Faircloth is shown as a purple triangle ▲ in our ideology-leadership chart below. Each dot was a member of the Senate in 1998 positioned according to our ideology score (left to right) and our leadership score (leaders are toward the top).
The chart is based on the bills Faircloth sponsored and cosponsored from Jan 5, 1993 to Oct 21, 1998. See full analysis methodology.
Faircloth was the primary sponsor of 2 bills that were enacted:
- S. 1156 (105th): District of Columbia Appropriations Act, 1998
- S. 2197 (104th): A bill to extend the authorized period of stay within the United States for certain nurses.
Does 2 not sound like a lot? Very few bills are ever enacted — most legislators sponsor only a handful that are signed into law. But there are other legislative activities that we don’t track that are also important, including offering amendments, committee work and oversight of the other branches, and constituent services.
We consider a bill enacted if one of the following is true: a) it is enacted itself, b) it has a companion bill in the other chamber (as identified by Congress) which was enacted, or c) if at least about half of its provisions were incorporated into bills that were enacted (as determined by an automated text analysis, applicable beginning with bills in the 110th Congress).
Faircloth sponsored bills primarily in these issue areas:
Some of Faircloth’s most recently sponsored bills include...
- S. 2651 (105th): Save the Surplus Act of 1998
- S. 2590 (105th): Financial Services Act of 1998
- S. 2544 (105th): Homeownership and Community Development Act of 1998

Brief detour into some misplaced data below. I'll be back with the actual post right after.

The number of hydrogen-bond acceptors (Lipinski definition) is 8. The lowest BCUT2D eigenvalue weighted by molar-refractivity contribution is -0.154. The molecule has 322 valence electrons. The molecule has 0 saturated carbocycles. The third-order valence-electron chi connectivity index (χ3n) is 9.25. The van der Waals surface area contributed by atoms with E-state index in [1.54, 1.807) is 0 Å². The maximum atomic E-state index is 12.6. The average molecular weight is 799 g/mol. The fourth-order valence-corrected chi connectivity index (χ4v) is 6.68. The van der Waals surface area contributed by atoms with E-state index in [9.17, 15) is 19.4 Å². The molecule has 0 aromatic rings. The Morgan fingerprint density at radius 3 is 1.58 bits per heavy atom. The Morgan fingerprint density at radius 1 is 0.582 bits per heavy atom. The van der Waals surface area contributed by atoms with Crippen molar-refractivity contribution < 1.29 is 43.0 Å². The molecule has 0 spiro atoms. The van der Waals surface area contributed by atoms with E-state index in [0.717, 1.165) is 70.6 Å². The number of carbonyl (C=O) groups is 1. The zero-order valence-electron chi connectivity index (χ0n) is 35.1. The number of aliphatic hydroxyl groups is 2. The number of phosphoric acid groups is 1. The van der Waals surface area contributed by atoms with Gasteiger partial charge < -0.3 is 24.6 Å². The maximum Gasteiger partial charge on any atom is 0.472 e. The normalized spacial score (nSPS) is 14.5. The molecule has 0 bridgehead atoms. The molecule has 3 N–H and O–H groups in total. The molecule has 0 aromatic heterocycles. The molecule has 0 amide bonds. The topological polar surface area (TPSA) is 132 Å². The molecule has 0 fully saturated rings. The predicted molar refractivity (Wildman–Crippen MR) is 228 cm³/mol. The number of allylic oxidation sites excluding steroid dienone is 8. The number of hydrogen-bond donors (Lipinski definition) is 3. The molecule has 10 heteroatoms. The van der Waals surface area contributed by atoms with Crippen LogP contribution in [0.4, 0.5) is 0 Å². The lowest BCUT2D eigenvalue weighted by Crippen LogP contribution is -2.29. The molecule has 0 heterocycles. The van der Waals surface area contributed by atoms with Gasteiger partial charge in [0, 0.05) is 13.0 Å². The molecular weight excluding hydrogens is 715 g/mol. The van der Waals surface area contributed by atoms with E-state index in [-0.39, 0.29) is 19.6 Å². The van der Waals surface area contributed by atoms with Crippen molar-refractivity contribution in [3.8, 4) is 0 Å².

- S. 2490 (105th): A bill to prohibit postsecondary educational institutions from requiring the purchase of ...
- S. 2405 (105th): A bill to amend the Fair Labor Standards Act of 1938 to ...
- S. 2386 (105th): A bill to provide that a charitable contribution deduction shall be allowed ...
- S. 2333 (105th): District of Columbia Appropriations Act, 1999
From Feb 1993 to Oct 1998, Faircloth missed 68 of 2,255 roll call votes, which is 3.0%. This is worse than the median of 1.9% among the lifetime records of senators serving in Oct 1998. The chart below reports missed votes over time.
We don’t track why legislators miss votes, but it’s often due to medical absenses and major life events.
|Time Period||Votes Eligible||Missed Votes||Percent||Percentile|
The information on this page is originally sourced from a variety of materials, including:
- unitedstates/congress-legislators, a community project gathering congressional information
- The House and Senate websites, for committee membership and voting records
- Biographical Directory of the United States Congress for the photo
- GovInfo.gov, for sponsored bills